In terms of optimization some extreme cases have seen unoptimized Oxygen icons drop 75% or their filesize. In less ideal situations a few simple hand-optimized test icons I produced run through the pipeline saw 10-20% reductions in filesize. The new optimizer is not built on any existing tools, and is an entirely new thing. At similar settings the new optimizer is on par or slightly ahead of Inkscape in most tests, but at the same time it’s also more specialized and the output cannot be edited when certain stages are enabled. It’s also targeted towards TinySVG and should not be expected to work on full-fat images (though, accommodations have been made). There is still work to be done too, and in the future more optimization steps are on the table to further reduce output size.

Not only is this pipeline beneficial to KDE artists, but history has proven even the roughest artistic tools we produce are regularly used outside of Plasma development. With this in mind we plan to release our new tooling separate from Breeze as its own package/download after polishing it to a mirror shine. Currently nicknamed “Iconoclast”, we are specifically setting out for this tooling to be useful and ready for the wider community beyond KDE.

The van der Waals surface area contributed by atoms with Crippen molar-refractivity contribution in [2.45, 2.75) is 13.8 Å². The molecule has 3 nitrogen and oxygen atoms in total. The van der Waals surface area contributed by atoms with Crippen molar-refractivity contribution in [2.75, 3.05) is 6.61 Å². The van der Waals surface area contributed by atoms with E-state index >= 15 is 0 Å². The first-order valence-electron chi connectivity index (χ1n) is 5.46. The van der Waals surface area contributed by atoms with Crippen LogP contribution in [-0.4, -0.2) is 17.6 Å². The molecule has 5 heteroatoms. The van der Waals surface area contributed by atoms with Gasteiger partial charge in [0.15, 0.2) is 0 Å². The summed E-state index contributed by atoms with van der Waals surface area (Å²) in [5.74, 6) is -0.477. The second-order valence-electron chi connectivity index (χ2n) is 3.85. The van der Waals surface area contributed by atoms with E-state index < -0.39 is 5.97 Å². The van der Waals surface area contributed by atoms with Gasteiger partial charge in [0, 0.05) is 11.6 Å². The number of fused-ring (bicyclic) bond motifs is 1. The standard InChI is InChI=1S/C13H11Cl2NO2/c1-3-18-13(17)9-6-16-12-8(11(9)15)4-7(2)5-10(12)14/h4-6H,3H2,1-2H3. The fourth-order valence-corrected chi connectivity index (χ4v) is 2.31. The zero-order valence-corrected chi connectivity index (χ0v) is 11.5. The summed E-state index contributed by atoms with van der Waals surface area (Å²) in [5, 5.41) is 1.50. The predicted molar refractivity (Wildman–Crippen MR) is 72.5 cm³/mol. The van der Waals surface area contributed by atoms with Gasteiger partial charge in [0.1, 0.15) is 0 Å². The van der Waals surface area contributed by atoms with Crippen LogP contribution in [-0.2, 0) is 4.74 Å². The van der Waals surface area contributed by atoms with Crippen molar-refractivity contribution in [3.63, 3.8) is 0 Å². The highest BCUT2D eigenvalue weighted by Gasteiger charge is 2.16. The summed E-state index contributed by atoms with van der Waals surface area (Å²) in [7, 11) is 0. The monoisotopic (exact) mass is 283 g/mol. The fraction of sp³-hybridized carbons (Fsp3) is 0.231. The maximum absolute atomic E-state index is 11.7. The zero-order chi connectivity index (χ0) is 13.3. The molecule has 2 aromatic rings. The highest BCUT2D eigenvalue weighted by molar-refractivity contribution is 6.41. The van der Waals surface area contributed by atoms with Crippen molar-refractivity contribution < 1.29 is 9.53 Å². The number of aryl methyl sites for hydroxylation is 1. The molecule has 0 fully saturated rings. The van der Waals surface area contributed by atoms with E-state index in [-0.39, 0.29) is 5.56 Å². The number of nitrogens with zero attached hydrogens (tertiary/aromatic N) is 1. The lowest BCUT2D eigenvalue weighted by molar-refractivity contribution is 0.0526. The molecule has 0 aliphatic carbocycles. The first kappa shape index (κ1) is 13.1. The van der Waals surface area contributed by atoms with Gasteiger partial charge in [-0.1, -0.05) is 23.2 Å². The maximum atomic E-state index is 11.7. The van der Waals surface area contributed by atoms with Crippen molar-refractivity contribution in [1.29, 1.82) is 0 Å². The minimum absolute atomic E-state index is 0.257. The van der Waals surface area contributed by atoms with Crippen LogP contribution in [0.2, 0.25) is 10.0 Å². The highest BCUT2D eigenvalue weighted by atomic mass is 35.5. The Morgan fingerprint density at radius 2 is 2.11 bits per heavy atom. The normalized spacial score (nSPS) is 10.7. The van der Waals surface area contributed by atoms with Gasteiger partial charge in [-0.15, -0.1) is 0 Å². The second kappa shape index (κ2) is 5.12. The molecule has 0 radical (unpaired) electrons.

Iconoclast will include our new pipeline, a manual, tips and advice, and another entirely new icon set named “Bones”, which is already in progress. The pipeline itself is strongly configurable with ini files, so KDE-isms can be removed and it can be adapted to work for icons sets that may have different flows through configuration. The Bones icon set will be a minimal base which can either be built on top of, or used as a reference, and these icons will released in the public domain. Different projects with different licenses can just take it and use it, and it’s uses generic technologies not tied to KDE. The pipeline itself will be GPL, and I don’t have a specific timeline for when the kit will be released but once it’s solidified I’ll make an announcement; though it’s likely to be after the new year.

Categories: FLOSS Project Planets